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FAQs About Blood Sugar Levels And Blood Glucose Meter Readings

October 28, 2010 By: Nadia Category: HealthCare, Medicine Advice, Medtipster, Prescription News

What should my blood sugar be??

You and your doctor will determine what your target blood sugar levels should be after some testing and properly answered questions about your diet, exercise, and any medications you are on.

For people without Diabetes, according to many doctors and experts, blood sugar levels should be:

Between 70 and 120 mg/ dL

For people with Type 2 Diabetes:

  • Fasting (not eating for a suggested period of time): up to 130 mg/dL
  • After most meals: less than 200 mg/dL

Why should I check my blood sugar?

Learning how to monitor your own blood sugar levels with a meter is a good thing to do. It helps you see how food, physical activity, and medicine affect your blood sugar levels. The readings can help you manage your Type 2 Diabetes day by day or even hour by hour. Make sure you keep a record of your results for your doctor to review.

How do I test my own blood sugar?

Consult with your doctor or pharmacist for proper technique when using the machine. Be sure you know how to test your blood sugar levels the correct way. There are many different meters out there, choose the one that makes most sense to you and recommended by either your doctor or pharmacist.

How often should I check my blood sugar levels?

Self blood sugar tests are usually done before meals, after meals, and/or at bedtime. Ask your doctor when and how often you need to check your blood sugar. Your doctor may recommend more or less than average readings.

If I test my own blood sugar levels, do I still need the A1C test?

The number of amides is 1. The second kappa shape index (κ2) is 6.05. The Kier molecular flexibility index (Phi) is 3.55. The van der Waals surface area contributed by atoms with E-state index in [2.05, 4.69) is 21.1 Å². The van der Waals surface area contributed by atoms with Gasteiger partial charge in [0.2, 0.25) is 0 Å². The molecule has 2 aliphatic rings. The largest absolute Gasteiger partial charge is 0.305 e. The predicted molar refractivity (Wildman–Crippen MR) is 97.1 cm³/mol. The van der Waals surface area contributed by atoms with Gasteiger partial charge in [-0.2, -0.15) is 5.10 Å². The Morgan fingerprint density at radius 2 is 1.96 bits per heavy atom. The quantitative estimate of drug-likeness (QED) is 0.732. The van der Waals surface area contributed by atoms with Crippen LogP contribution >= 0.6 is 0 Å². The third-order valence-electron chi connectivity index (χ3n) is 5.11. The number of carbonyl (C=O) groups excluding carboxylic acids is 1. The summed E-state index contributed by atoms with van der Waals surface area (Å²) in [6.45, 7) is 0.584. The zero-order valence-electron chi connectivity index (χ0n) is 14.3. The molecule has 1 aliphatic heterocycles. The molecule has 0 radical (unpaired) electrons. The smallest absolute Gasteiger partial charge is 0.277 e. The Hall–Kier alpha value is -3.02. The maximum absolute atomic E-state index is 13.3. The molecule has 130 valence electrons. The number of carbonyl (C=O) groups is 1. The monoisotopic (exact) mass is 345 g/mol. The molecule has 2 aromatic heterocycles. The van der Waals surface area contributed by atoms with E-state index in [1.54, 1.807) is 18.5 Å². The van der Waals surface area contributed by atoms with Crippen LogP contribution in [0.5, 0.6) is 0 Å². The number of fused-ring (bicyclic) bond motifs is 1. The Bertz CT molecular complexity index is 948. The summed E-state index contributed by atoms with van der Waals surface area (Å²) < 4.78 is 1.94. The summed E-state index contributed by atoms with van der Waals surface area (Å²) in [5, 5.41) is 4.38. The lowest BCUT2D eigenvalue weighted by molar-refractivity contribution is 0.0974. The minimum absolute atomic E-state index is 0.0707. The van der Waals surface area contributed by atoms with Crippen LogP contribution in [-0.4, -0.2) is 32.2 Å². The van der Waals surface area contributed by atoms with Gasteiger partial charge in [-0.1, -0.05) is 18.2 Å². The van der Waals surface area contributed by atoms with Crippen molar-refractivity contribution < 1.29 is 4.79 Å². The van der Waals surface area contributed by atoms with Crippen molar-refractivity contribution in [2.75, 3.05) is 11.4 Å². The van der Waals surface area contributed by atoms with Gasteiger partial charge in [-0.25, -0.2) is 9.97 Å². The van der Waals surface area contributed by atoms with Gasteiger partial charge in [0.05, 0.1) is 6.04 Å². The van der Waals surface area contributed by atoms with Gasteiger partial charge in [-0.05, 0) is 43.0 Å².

Yes. An A1C is a 3 month average of your blood sugar levels. Therefore you cannot cheat on this test. The results of both the blood sugar tests that you do yourself and A1C tests help you and your doctor get a complete picture of your control of Type 2 Diabetes.

Visit www.medtipster.com to find a pharmacy/mini clinic in your neighborhood offering low cost Hemoglobin A1C tests!

Get a Mile for an Inch

November 24, 2009 By: Tylar Masters Category: Medtipster, Prescription Savings

Tylar Masters

Tylar Masters

How to get the most out of your doctor’s appointment

We all know the drill… you show up for your doctor’s appointment, you wait X amount of minutes for the nurse to call your name, weigh in (always the fun part, I know), then step in to a room where you’re instructed to sit on an oversized paper gum wrapper and wait. Twenty minutes later, the doctor steps in to ask you about your symptoms, and in many cases, the doctor seems as though they are in a hurry. If you want to make sure you get the most from your doctor during that time, be sure you’re asking the right questions!

Make a list of items you want to discuss, brief your doctor on these items so the two of you can determine which items need to be addressed right away and which items can wait until your next appointment. Keeping a journal or notebook dedicated to health concerns, prescription questions, diet, exercise, etc. is a good idea.

Never be afraid to talk to your doctor about what’s really going on. As my own mother (who is a nurse) once told me, there really isn’t much a doctor hasn’t seen or experienced with another patient. If you’re not sure why your doctor is asking you a specific question, ask! Your doctor is there to help you, no matter how busy they seem to be.

Talk to the nurse at the nurse station before you go into your examination room. Just as the doctors are there to help you, so are their nurses. In many cases, the nurses can answer questions you have about your health. If for any reason they cannot answer a question for you, they will simply tell you that you will need to ask the doctor. Once you leave the examination room, feel free to ask any follow up questions with the nurse. Many times, the nurse will check with the doctor about your question before you leave to clear up any outstanding issues you thought of after leaving the examination room.

Remember that getting the most from your doctor’s time is all about communication. It’s also important to be honest when communicating with your doctor! Doctors go through all those years of education and hard work because they are passionate about healing and helping, YOU!

For more information and a specific list of common questions for your doctor, visit the Agency for Healthcare Research and Quality (AHRQ) website’s “Questions Are the Answer Series” at www.ahrq.gov/questionsaretheanswer/.

Tylar Masters
Manager of Marketing and Communications
Medtipster, LLC.
web address: www.medtipster.com

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